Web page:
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The flightless, huge, ugly-looking, domesticated turkey is more popular in North America than anywhere else in the world.
Indigenous to the Americas, wild turkey is a majestic, fast running bird more of interest to hunters than butchers. It was domesticated around 10 B C – 10 A D by Aztecs who ate its meat, and used its feathers for ornamentals purposes. According to accounts, they staged a turkey festival every 200 days and traded approximately 900 – 1000 birds daily in their markets. Mayan royal feasts included turkey wrapped in corn tortillas. By the time conquistadors arrive in the Americas, turkey had become the staple meat of Mayans, Aztecs, Incas and other indigenous peoples. Both H. Cortes and C. Columbus tasted turkey and found the meat tasty enough to take a few specimens to Spain. Soon turkey was popular amongst the European aristocracy due to its less stringy texture. Up to that time, nobility ate peacock and pheasant both of which have stringy flesh. From Spain, turkey spread to France and Italy, but today Europeans eat much less turkey than North Americans do.
Further east in the Middle East, turkey never really gained popularity although there are flocks that are paraded in residential streets. When a customer buys a bird, it is slaughtered right on the sidewalk and plucked. Not a pretty sight!
By the 16th century, British referred to the bird as turkeycock, but the origin of the word unclear. In India, turkey is called tuka by the Tamils (a south Indian people who were brought to Sri Lanka for tea picking). Today there are Indian and Sri Lankan Tamils), some claim the name comes from the guttural sound turkeys make, others call it hindi for Indian believing the bird came from there. The French call it dinde (also meaning from India = d’Inde which was eventually abbreviated) and a small specimen dindon, whereas South Americans refer to it as peru.
When the Pilgrims sailed to North America in 1620, they actually took a few domesticated turkeys with them in the Mayflower. There is however, a huge difference between the wild and domesticated turkey. In the wild the bird is fast (up to 40 kilometres), its eyesight and hearing are sharp. Although unattractive looking, the male has an iridescent plumage. During the day wild turkeys forage for seeds, berries, buds and grubs (even a little snake, frog or lizard may be a meal on occasion), and at night they fly into trees to roost.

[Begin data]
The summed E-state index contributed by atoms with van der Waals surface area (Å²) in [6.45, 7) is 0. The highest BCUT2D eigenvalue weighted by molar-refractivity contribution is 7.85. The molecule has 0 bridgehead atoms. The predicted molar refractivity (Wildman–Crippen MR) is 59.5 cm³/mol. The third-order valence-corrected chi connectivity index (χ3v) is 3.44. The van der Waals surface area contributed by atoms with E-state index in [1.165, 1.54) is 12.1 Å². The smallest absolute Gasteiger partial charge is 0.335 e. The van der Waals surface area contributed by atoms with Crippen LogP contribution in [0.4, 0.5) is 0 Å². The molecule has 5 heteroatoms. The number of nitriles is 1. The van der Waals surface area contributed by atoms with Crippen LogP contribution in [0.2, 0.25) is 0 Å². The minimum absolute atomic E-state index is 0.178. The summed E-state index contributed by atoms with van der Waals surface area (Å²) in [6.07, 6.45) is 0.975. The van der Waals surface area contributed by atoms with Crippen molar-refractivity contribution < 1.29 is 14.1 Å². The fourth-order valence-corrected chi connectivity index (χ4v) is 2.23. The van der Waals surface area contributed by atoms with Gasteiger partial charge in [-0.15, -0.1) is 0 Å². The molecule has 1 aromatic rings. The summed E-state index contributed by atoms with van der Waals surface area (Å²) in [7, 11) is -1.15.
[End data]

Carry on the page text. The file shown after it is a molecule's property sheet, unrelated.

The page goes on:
Benjamin Franklin so admired turkeys that he proposed it as the national bird and when the eagle was chosen he was reportedly extremely disappointed.
Thousands of hunters pursued the wild turkey so persistently that by 1930 there were fewer than 30,000 specimens in the U S A. The wild bird was hunted to extinction in 1902 in Ontario. Conservationists introduced turkey in the wild successfully and today every province has a sizeable flock. In the USA all states boast large inventories except Alaska. Pelee Island, the most southerly landmass in Canada, has sizeable wild turkey population attracting hundreds of turkey hunters.
Commercially available turkey is completely different. It is specifically bred for its huge breast and tender meat. (Broad Breasted White was bred in the 1950’s for commercial use and today constitutes the majority available). It cannot fly at all, it cannot even run as it is too heavy and cannot mate due to the size of its breasts. Turkeys must be artificially inseminated in huge farms that resemble manufacturing plants. Although the natural colour of the turkey is black, commercial species are white-feathered. Most birds reach 10 Kg live weight in 15 weeks due to the constant availability of formulated feed and ample water. The food is designed to retain water in the body. Consequently roasting loss is significant.
Turkey meat is naturally dry; because the bird does not have a chance to create a fate layer that actually provides taste. For this reason carcasses are injected with vegetable oil solutions, water and salt to render it “self basting” an insult to the wild turkey.
Many people are now trying to revive breeds like Narragansetts, Bombon reds and Bronzes that resemble the original turkey.
In restaurant kitchens whole turkeys are used for Thanksgiving-, Christmas- and special dinners. Many chefs buy turkey rolls, which are available in various shades, white, dark or blended. Then you can buy sausages, breast or legs. Needless to say the natural taste and texture has been completely altered in an attempt to increase production and reduce market-ready weight growth time to I crease profits. Fortunately, a small fraction of food enthusiasts can differentiate between taste and texture and facsimiles thereof. They have started fighting to reverse the trend.
Article contributed by Hrayr Berberoglu, a Professor Emeritus of Hospitality and Tourism Management specializing in Food and Beverage. Books by H. Berberoglu